What is mark making? Does it just mean dots, scribbles, and brushstrokes? What do expressive qualities add to the look and feel of an artwork? Explore the different ways artists use marks and expressive qualities.

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  • Robert Mapplethorpe, 'Grace Jones' 1984
    Robert Mapplethorpe
    Grace Jones 1984
    Black and white silver gelatin print on paper
    support: 374 x 375 mm
    ARTIST ROOMS Acquired jointly with the National Galleries of Scotland through The d'Offay Donation with assistance from the National Heritage Memorial Fund and the Art Fund 2008
    © Robert Mapplethorpe Foundation. Used by permission.
  • Frank Auerbach, 'Jake' 1990
    Frank Auerbach
    Jake 1990
    Etching on paper
    image: 178 x 147 mm
    Presented Anonymously 1994© Frank Auerbach
  • Philip Wilson Steer, 'Figures on the Beach, Walberswick' circa 1888-9
    Philip Wilson Steer
    Figures on the Beach, Walberswick circa 1888-9
    Oil on canvas
    support: 610 x 610 mm
    frame: 780 x 790 x 110 mm
    Purchased 1947© Tate
  • Ellen Gallagher, 'Bird in Hand' 2006
    Ellen Gallagher
    Bird in Hand 2006
    Oil, ink, paper, polymer, salt, gold leaf on canvas
    support: 2383 x 3072 mm
    Presented anonymously 2007© Ellen Gallagher
  • Patrick Heron, 'Azalea Garden: May 1956' 1956
    Patrick Heron
    Azalea Garden: May 1956 1956
    Oil on canvas
    support: 1524 x 1276 mm
    Purchased 1980© The estate of Patrick Heron
  • Jean Fautrier, 'Large Tragic Head' 1942
    Jean Fautrier
    Large Tragic Head 1942
    Bronze on marble base
    object: 385 x 210 x 215 mm, 11.9 kg
    Purchased 1992© ADAGP, Paris and DACS, London 2002
  • Cy Twombly, 'Quattro Stagioni: Autunno' 1993-5
    Cy Twombly
    Quattro Stagioni: Autunno 1993-5
    Acrylic, oil, crayon and pencil on canvas
    support: 3136 x 2150 x 35 mm
    frame: 3230 x 2254 x 67 mm
    Purchased with assistance from the American Fund for the Tate Gallery and Tate Members 2002© The estate of Cy Twombly
  • Frank Auerbach, 'Working Drawing for 'Primrose Hill'' 1968
    Frank Auerbach
    Working Drawing for 'Primrose Hill' 1968
    Drawing on paper
    support: 251 x 311 mm
    Purchased 1971© Frank Auerbach
  • Niki de Saint Phalle
    Shooting Picture 1961
    Plaster, paint, string, polythene and wire on wood
    object: 1430 x 780 x 81 mm
    Purchased 1984© The estate of Niki de Saint Phalle
  • Gerhard Richter Forest 3 Wald
    Gerhard Richter
    Forest 3 (Wald 3) 1990
  • Eva Hesse, 'Untitled' 1967
    Eva Hesse
    Untitled 1967
    © The estate of Eva Hesse, courtesy Hauser & Wirth, Zürich
  • Jean Dubuffet, 'Large Black Landscape' 1946
    Jean Dubuffet
    Large Black Landscape 1946
    Oil on board
    support: 1551 x 1186 mm
    frame: 1575 x 1210 x 57 mm
    Accepted by H.M. Government in lieu of tax and allocated to the Tate Gallery 1996© ADAGP, Paris and DACS, London 2002
  • Robert Mapplethorpe, 'Smutty' 1980
    Robert Mapplethorpe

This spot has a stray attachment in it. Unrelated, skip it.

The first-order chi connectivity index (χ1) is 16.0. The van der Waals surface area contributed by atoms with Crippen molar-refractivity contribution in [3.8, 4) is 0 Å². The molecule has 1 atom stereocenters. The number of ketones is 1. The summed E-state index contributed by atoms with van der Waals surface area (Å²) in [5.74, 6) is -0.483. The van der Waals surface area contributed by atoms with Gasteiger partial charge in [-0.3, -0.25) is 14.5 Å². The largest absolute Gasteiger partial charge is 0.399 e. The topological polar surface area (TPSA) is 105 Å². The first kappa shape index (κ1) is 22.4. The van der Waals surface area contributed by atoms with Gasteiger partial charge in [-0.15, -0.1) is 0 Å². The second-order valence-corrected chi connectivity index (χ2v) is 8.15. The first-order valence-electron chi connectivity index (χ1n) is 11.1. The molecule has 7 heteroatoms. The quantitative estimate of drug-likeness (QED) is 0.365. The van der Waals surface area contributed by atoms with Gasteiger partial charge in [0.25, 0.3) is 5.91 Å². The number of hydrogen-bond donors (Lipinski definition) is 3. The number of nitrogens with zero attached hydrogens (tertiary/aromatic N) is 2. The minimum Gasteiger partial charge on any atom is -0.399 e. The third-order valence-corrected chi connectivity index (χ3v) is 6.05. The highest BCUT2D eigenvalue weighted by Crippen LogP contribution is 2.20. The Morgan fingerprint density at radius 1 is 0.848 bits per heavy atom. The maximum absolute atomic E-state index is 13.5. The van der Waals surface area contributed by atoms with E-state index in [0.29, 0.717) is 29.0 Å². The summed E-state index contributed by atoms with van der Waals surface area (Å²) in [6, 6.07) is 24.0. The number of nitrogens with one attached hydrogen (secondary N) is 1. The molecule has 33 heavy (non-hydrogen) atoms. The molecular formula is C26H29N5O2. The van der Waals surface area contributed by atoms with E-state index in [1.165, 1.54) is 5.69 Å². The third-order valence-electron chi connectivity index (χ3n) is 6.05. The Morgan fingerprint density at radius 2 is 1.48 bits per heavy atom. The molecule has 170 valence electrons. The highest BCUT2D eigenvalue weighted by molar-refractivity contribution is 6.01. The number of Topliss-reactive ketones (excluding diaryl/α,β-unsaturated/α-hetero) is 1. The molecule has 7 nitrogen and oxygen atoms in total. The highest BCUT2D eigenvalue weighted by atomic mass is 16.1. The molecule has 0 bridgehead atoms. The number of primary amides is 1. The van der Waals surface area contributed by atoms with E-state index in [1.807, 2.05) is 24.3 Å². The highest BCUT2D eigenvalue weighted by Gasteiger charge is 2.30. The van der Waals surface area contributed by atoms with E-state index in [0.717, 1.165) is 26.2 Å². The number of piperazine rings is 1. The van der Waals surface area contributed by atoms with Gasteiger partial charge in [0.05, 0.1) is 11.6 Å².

Smutty 1980
    Black and white silver gelatin print on paper
    image: 341 x 341 mm
    Acquired jointly with the National Galleries of Scotland through The d'Offay Donation with assistance from the National Heritage Memorial Fund and the Art Fund 2008All Mapplethorpe works © Robert Mapplethorpe Foundation. Used by permission.
  • Harold Cohen, 'Untitled Computer Drawing' 1982
    Harold Cohen
    Untitled Computer Drawing 1982
    Ink and textile dye on paper
    support: 575 x 765 mm
    Presented by Michael Compton 1986© Harold Cohen
  • Archives and access: Open data blog Jim Davenport data visualisation
  • Jem Finer Everywhere, All the Time 2005 Graphic Trace
    Jem Finer
    Everywhere, All the Time 2005
    Graphic trace from chart recorder

What is mark making? Why use gestural qualities?

Mark making describes the different lines, dots, marks, patterns, and textures we create in an artwork. It can be loose and gestural or controlled and neat. It can apply to any material used on any surface: paint on canvas, ink or pencil on paper, a scratched mark on plaster, a digital paint tool on a screen, a tattooed mark on skin…even a sound can be a form of mark making. Artists use gesture to express their feeling and emotions in response to something seen or something felt – or gestural qualities can be used to create a purely abstract composition.

Explore mark making:

Capturing life

Willem De Kooning, 'Untitled' 1966-7
Willem De Kooning
Untitled 1966-7
Charcoal on tracing paper
support: 476 x 610 mm
Presented by the artist through the American Federation of Arts 1969© Willem de Kooning Revocable Trust/ARS, NY and DACS, London 2002

The impressionists used mark making – in the form of separate brush marks or dabs of paint – to add life, movement and light to their paintings of the things they saw around them. Later artists working in an expressionist style such as Willem de Kooning also created representational artworks using mark making. In his Untitled drawing of 1966–7 de Kooning uses rough charcoal lines, marks and smudges to suggest the movement of the people he draws.

Expressing emotions

Artists often use mark making and gestural qualities to express their feelings or emotions about something they have seen or experienced. Patrick Heron’s Azalea Garden was inspired by the effervescence of flowers ‘erupting’ in his garden. The vicious clawed and battered marks used by Jean Fautrier in creating his sculpture Large Tragic Head seem to directly communicate the horror and fear he experienced during the Second World War. Cy Twombly developed gestural mark making into a form of personal handwriting. In his series of paintings based on the seasons, he uses this ‘handwriting’ of marks to express what the different seasons mean to him.